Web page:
with CMS, they will very likely decide that the parent that gets child benefit is the primary carer for the kids. They state that they accept formal and informal evidence about shared care arrangements, but often it leads to disputes if there’s no court order. I would urge you both to keep things amicable and try to keep CMS out of it. with them any pay rise, bonus or over-time you do, means you have to pay more in maintenance.

    #50722 Report


    Thanks for this.  And yes, this is exactly why I want to keep them out of it. We have flexibility at the moment and this is the first time we’ve argued about it in nearly 3 years so I want to avoid conflict but also want fairness.  You have to admit that if one parent is doing half the child care, paying more to house the kids, paying at least half of all costs associated with them, on the face of it it’s pretty unfair that they should be paying maintenance too.  The money I pay supports my ex, not my kids.  I already support my kids.  My ex goes abroad fairly frequently (while it was allowed) and has been spending 3-4 days on beaches in the UK in a camper van both during and before lockdown nearly every week that the kids are with me.  Whereas I work full-time because I couldn’t afford a house if I didn’t and my ex doesn’t have to because my ex claims about £1200 a month in benefits.

    Nonetheless, I’d heard this about child benefit somewhere else and was worried about this.  So I note what you say and will take it on board.

    #50725 Report


    what if you pay all associated costs while kids are in your care, and he pays all associated costs when kids are in his care. does that work?

    #50728 Report


    I would try and keep the CMS out of it.

    it is a very rigid system that applies a set of rules irrespective of underlying circumstances. As already stated as he gets the Child Benefit he will be deemed to be the parent with care. Hence, they will look at your income (from HMRC sources) to determine your liability and would then reduce this by a scale dependent upon the time that the children spend with you.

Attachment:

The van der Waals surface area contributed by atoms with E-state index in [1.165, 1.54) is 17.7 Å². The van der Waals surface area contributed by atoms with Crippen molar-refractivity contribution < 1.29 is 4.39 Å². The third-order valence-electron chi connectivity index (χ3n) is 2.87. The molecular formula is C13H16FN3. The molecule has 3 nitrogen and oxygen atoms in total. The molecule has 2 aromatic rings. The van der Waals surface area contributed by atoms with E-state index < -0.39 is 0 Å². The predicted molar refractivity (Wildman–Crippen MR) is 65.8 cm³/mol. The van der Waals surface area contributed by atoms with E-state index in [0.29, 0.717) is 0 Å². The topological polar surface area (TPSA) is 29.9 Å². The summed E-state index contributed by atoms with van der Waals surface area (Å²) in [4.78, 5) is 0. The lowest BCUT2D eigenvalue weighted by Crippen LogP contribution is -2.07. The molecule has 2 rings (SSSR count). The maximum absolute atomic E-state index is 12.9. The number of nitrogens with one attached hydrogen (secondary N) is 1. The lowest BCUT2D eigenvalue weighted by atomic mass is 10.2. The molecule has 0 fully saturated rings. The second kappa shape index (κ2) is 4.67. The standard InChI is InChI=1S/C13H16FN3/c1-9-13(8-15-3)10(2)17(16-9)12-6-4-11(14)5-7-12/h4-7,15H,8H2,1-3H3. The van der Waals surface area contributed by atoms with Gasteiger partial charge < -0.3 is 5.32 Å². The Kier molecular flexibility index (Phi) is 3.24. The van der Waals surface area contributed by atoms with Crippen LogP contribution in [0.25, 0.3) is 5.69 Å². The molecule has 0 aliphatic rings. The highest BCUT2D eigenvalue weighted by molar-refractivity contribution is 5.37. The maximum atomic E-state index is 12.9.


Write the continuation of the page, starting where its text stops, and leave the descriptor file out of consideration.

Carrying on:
if you google CMS calculator and put in your details it will show you what the liability would be. Given that you have stated that the care is virtually shared equally it is likely that any liability would be reduced substantially.

    a better option (after using the CMS calculator) might be to agree this figure mutually with your ex-h rather than make an application to the CMS. My experience of them has been dire as a receiving parent. (I’ve had circa 9 letters in the past 2 months all with different numbers varying from 0 to circa £900 pcm – not that I receive anything). It becomes really time consuming and is prone to error.

    #50765 Report


    @Steve – this is what I’m trying to suggest with my ex.  Seems fair to me.  I’m actually going to suggest that I pay all the clothes, the phone bills, the payment card subscriptions, the school trips, the football club fees etc etc. instead of paying maintenance.  I’d actually be happy with this.  I’m good with money.  I’ve been providing for myself since I was 2o.  My ex is utterly useless.


    – thanks for this.  I’m taking your advice on board. It seems crazy to me that one parent can be automatically deemed to be the main carer just because they receive the CB when everyone’s situations are different.  I’m already the biggest financial contributor to the kids’ upbringing.  But I note the problems you’re having with the CMS and will mention this when I sit down with my ex to work this out.  What I pay now is based on the CMS calculator, but I always  believed that in shared care arrangements no parent is liable to pay the other maintenance.  I did it voluntarily because I earned more, but that was 3 years ago and I never intended to do it indefinitely.